For example, there are various types of 40 mm grenades that can be launched from an M203-type launcher. In a specific embodiment illustrated in FIG. 1A, a pod 10 is in the form factor of a 40 mm illumination grenade known as “Star Parachute Round” modified in that its illumination charge is replaced by electronic and optical hardware needed for the observation and communication tasks. As illustrated, the pod 10 is in the form of the shell of such an illumination grenade. However, the pod may be so modified to be enclosed within the skin of an appropriate sized shell, or as further housed as explained hereinafter. The hardware in the pod 10 includes an observation system, such as a plurality of cameras and/or infrared sensors 14 mounted in the nose 16, a control system 18 that is coupled to digital outlets of the cameras/sensors 14 to store and forward digital image information, a locator system, such as a GPS unit 20 that is operative to accurately collect the geographic location and altitude position of the pod 10, a communication system such as a transmitter 22 that collects image data and position data and transmits the data as intelligence to a remote receiver, a parachute 24, typically in the base of the pod 10, for suspending the pod 10 over a target area, including a parachute launcher 26, optionally triggered by the GPS unit 20 or an accelerometer 28, under control of the control module 18, a standard explosive propellant unit 12 in the base of the pod 10 for launching the pod 10, air brakes 30, 32, including the deployable parachute chamber cover 34, for slowing the pod 10 in preparation for deploying the parachute 24, and a charge unit 36 for destroying the pod for security purposes. Antennas 38 and 40 for the transmitter 22 and GPS unit 24 may be of substantial length and are typically deployed after ejection of the parachute 24. The geometry and dimensions of the pod 10 in this specific embodiment comprise a cylinder 40 mm in diameter and 13.39 cm in length with nose cap 16. Its conventional weight is 0.22 kg. Along with its dimensions, the pod 10 is of a mass and mass distribution closely matching that of the 40 mm “Star Parachute Round.” To this end, a weighted ring 48 is disposed within the inner circumference of the pod 10 and spaced at a position to establish a center of mass corresponding to that of a conventional “Star Parachute Round.” This property provides ballistic characteristics to the pod 10 closely matching that of a “Star Parachute Round.” This choice is important in the field so that recalibration is unnecessary and no additional training is needed beyond conventional grenade launcher training, so far as aiming is concerned.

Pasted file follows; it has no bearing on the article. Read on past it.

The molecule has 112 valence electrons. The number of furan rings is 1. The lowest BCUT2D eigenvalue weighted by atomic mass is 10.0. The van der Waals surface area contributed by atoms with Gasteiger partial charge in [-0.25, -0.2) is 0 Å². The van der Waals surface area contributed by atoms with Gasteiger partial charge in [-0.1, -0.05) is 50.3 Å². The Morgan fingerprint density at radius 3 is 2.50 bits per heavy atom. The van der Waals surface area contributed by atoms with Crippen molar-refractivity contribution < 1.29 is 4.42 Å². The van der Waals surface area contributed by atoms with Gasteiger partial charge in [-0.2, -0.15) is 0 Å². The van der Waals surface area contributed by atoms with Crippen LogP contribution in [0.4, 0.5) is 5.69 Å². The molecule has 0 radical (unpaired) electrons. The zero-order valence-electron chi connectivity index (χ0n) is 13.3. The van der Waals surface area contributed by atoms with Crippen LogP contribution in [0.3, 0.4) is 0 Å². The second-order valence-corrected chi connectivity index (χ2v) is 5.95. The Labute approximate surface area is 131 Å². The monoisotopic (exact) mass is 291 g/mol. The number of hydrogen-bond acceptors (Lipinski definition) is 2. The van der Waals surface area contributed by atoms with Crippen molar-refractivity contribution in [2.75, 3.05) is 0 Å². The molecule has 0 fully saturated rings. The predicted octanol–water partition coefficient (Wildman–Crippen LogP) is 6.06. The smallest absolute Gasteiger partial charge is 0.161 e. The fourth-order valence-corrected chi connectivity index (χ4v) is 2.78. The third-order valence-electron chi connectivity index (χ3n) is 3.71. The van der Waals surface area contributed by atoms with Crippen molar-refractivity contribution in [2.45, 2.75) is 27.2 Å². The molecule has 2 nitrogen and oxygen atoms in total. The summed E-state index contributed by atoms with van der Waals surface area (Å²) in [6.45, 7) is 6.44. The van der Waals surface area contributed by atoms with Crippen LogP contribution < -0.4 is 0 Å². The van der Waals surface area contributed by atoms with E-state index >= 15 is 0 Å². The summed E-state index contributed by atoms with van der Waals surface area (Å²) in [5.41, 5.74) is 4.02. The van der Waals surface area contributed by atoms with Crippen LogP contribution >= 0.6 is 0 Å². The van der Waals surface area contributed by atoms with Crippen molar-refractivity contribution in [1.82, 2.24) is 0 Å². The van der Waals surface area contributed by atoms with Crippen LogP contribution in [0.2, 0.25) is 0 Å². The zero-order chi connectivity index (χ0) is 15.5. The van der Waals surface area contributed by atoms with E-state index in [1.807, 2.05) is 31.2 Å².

The parachute 24 of the pod 10 has mechanics such that it can be deployed at a controlled time, altitude or flight position after it is launched. Since the weight of the pod 10 and its parachute 24 are identical to that of the 40 mm “Star Parachute Round” the pod 10 will descend with a prescribed limit velocity of 2.1336 m/s (7 feet/sec). Video information from the cameras 14 will be gathered while the pod 10 is descending with its deployed parachute. This gives in the order of 45 to 60 seconds of video capture time of the target area when launched from the M203 grenade launcher. In an alternative embodiment, the video capture time of the target area can be as much as 20-40 minutes when delivered from a mortar or a long range cannon such as a 155 mm howitzer.